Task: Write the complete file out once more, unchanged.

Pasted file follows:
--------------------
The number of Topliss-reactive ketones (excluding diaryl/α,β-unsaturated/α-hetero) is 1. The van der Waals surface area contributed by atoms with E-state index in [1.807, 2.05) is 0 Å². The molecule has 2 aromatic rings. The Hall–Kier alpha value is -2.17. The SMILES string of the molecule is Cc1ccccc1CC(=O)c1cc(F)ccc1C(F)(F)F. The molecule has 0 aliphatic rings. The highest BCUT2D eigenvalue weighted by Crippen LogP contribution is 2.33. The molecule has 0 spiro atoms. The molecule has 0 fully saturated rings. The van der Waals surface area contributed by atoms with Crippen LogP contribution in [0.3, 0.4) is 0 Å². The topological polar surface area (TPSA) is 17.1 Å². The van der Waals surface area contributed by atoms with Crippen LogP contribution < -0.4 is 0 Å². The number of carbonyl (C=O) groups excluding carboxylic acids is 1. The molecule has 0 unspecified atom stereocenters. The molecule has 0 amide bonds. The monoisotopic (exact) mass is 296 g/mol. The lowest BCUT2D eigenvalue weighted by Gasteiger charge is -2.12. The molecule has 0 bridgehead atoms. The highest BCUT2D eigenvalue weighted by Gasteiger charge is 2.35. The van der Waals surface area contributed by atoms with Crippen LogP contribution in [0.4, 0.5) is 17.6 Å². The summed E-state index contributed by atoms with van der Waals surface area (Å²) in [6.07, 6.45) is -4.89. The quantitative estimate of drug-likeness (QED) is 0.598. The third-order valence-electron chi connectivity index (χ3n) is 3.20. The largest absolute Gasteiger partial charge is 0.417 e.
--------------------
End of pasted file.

The number of Topliss-reactive ketones (excluding diaryl/α,β-unsaturated/α-hetero) is 1. The van der Waals surface area contributed by atoms with E-state index in [1.807, 2.05) is 0 Å². The molecule has 2 aromatic rings. The Hall–Kier alpha value is -2.17. The SMILES string of the molecule is Cc1ccccc1CC(=O)c1cc(F)ccc1C(F)(F)F. The molecule has 0 aliphatic rings. The highest BCUT2D eigenvalue weighted by Crippen LogP contribution is 2.33. The molecule has 0 spiro atoms. The molecule has 0 fully saturated rings. The van der Waals surface area contributed by atoms with Crippen LogP contribution in [0.3, 0.4) is 0 Å². The topological polar surface area (TPSA) is 17.1 Å². The van der Waals surface area contributed by atoms with Crippen LogP contribution < -0.4 is 0 Å². The number of carbonyl (C=O) groups excluding carboxylic acids is 1. The molecule has 0 unspecified atom stereocenters. The molecule has 0 amide bonds. The monoisotopic (exact) mass is 296 g/mol. The lowest BCUT2D eigenvalue weighted by Gasteiger charge is -2.12. The molecule has 0 bridgehead atoms. The highest BCUT2D eigenvalue weighted by Gasteiger charge is 2.35. The van der Waals surface area contributed by atoms with Crippen LogP contribution in [0.4, 0.5) is 17.6 Å². The summed E-state index contributed by atoms with van der Waals surface area (Å²) in [6.07, 6.45) is -4.89. The quantitative estimate of drug-likeness (QED) is 0.598. The third-order valence-electron chi connectivity index (χ3n) is 3.20. The largest absolute Gasteiger partial charge is 0.417 e.